This post concludes the series of posts covering Strelan’s argument that Mark’s disciples are based on Enoch’s Fallen Watchers.
The Mount of Olives was “sacred space” for the author of the Gospel of Mark. This was the place where Jesus took Peter, James and John into to the revelation of the mystery of the signs — Mark 13:3 (the Little Apocalypse/Olivet Prophecy).
Called to Watch, but “like children of the earth” fall asleep
So for the fourth time (see previous post for the previous 3 times) Jesus takes Peter, James and John aside to be “with him” – (14:33). These three are thus appointed to stay awake with Jesus, just as Watchers are ordained to be awake in the presence of the Lord day and night.
Faithful watchers do not sleep.
12. Those who sleep not bless Thee: they stand before Thy glory and bless, praise, and extol, saying: “Holy, holy, holy, is the Lord of Spirits: He filleth the earth with spirits.”‘ 13. And here my eyes saw all those who sleep not: they stand before Him and bless and say: ‘Blessed be Thou, and blessed be the name of the Lord for ever and ever.’
2. And on the four sides of the Lord of Spirits I saw four presences, different from those that sleep not
7. And round about were Seraphin, Cherubic, and Ophannin:
And these are they who sleep not
And guard the throne of His glory.
Here on the Mount of Olives Jesus addresses his head disciple by his real name, Simon, (not “Peter”), “thus suggesting the ambiguity of their relationship”. This is the same Simon who, in Mark 1:36 (as addressed in my previous and earlier posts) had, along with those “with him”, pursued (with hostile intent) Jesus, to turn him away from the desert place where he had gone to pray.
Now again we find Jesus alone praying. This time, however, Peter lacks the strength to pursue him aggressively, and falls asleep instead. The disciples, like the “children of the earth”, fall asleep. Jesus exhorts them to “watch and pray” (14:38) lest they enter temptation.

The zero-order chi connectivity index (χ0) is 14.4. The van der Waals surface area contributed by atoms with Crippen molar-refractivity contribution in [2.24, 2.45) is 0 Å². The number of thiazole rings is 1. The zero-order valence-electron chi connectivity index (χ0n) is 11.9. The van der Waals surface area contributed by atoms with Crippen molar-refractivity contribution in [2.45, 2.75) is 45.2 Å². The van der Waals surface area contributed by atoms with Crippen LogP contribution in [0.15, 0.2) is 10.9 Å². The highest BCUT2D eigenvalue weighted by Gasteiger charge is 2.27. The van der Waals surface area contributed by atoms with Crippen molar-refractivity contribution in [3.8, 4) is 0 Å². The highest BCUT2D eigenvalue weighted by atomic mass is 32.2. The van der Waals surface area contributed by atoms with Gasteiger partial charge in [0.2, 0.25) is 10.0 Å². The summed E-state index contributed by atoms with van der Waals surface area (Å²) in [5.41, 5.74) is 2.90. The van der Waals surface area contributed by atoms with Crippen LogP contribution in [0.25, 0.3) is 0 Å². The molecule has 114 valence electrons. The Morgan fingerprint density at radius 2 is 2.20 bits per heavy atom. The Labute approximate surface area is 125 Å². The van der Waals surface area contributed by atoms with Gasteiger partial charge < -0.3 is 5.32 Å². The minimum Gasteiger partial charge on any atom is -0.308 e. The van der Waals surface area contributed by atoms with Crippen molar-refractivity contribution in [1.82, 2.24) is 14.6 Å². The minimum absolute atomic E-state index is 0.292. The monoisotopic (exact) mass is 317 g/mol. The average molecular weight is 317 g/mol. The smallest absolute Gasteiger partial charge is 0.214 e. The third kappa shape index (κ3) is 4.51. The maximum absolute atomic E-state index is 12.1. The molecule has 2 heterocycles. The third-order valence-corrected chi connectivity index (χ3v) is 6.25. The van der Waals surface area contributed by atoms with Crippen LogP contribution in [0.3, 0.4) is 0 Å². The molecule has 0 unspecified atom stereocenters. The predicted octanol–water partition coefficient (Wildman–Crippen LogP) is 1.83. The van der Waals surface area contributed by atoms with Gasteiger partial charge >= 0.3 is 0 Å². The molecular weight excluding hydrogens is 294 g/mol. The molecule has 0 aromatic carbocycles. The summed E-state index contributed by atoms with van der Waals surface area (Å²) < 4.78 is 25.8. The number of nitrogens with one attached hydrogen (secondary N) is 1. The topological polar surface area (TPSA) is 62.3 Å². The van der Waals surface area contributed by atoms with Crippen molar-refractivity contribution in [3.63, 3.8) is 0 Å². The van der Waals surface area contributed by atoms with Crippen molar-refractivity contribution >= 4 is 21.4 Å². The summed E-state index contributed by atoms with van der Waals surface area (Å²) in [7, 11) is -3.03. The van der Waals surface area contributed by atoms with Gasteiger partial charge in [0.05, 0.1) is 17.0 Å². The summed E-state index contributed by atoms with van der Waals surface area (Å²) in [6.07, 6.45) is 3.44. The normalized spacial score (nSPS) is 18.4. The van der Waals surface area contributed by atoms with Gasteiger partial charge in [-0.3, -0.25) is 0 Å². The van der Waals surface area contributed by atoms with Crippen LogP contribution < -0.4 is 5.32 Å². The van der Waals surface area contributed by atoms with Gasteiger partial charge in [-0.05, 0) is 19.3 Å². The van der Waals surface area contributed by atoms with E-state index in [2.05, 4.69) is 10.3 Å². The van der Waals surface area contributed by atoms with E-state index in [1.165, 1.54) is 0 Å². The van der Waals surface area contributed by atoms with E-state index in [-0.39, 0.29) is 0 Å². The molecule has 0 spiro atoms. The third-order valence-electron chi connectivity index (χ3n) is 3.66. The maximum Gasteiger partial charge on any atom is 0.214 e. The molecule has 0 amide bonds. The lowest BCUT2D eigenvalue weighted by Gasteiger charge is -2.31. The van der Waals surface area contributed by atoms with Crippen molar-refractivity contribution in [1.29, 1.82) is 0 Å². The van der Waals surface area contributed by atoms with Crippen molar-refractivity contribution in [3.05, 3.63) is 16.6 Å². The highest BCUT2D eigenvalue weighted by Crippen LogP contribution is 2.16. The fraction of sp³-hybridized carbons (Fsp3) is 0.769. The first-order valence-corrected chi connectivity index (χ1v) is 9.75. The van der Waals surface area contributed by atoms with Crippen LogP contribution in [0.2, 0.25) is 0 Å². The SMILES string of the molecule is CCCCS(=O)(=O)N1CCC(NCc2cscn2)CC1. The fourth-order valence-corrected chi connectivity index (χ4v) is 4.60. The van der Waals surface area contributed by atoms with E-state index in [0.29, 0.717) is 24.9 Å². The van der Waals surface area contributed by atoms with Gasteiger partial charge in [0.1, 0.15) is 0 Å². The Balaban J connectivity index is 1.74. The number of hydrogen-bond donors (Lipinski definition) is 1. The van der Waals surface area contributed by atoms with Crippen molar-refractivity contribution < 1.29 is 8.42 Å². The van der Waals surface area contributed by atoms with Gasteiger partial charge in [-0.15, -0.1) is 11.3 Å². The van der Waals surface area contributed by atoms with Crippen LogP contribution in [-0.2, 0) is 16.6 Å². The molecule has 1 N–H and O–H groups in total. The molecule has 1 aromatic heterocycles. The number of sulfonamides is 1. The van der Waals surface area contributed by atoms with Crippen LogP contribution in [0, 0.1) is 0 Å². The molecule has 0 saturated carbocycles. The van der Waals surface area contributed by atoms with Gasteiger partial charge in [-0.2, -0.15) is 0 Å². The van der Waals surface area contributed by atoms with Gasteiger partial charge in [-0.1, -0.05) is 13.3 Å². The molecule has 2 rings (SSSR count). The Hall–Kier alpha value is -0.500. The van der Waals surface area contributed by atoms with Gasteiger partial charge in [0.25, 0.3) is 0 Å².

Watching and praying are the duties of Enoch’s Watchers and angels in general. Their task is to intercede for humans and bring their prayers to God — e.g. 1 Enoch 9:4-9; 15:1-2; Tobit 3:16, 12:12, 15.
Jesus alone is the true “son of the father” (14:36), or son of heaven. His disciples show themselves to be, instead, sons of the earth.
Temptation and Fall
The Watchers of Enochian legend fell as a result of their attraction to the flesh.
Jesus warned his disciples not to “enter into temptation”. This phrase has its parallel in earlier phrases in Mark speaking of “entering into the kingdom”. “Both imply movement into a realm, a situation or state of existence.” To enter into temptation is to enter into a realm of testing. Enoch’s Watchers entered this realm when they came down to earth and loved the women whom they took as wives and to whom they bore children. In their temptation they acted like “the children of the earth”.
The fall into temptation, within the context of the Watchers, is to think like humans, to seek human status and reputation, to save face, to save one’s own life, to follow the dictates of the heart, including the evil eye and adulteries.
The Watchers were ordained to be “with God”, but instead they chose to be “with humans”, with flesh and blood, and accordingly they became weak and prone to death. This is what is meant by “the spirit is willing but the flesh is weak”. It is about much more than simple physical weariness.
The desire of the eyes
Mark focusses on the eyes here in particular, but also throughout the gospel. He is the only evangelist to list the “evil eye” (7:21) as one of the sins of the human heart.
The disciples’ eyes are “very heavy” (Mark 14:40). Strelan notes here that sleep in some early Christian literature is associated with works of darkness and death. Ephesians 5:14 is a call to “Awake, O sleeper, and arise from the dead”; and 1 Thessalonians 5:6-7 sees sleep as being, like drunkenness, a sign of belonging to this world.
In this context, to be asleep is to belong to this world, unlike the holy Watchers who never sleep.
Strelan additionally notes that in the Christian tradition desire leads to sin and death (James 1:14), and that desire is closely associated with the eyes. Thus in 1 John 2:16 one finds the desire of the eyes being coupled with the desire of the flesh, and both being “of this world.” Similar associations are found in the Community Rule of Qumran.
And, of course, the desire of the eyes is sometimes sexual: Matthew 5:29 and 2 Peter 2:14. This was the sin of the Watchers — the attraction between the Watchers and the women had to do with the eyes of both.
So Strelan sees the significance of the eyes increasing in the episode of Peter’s denial.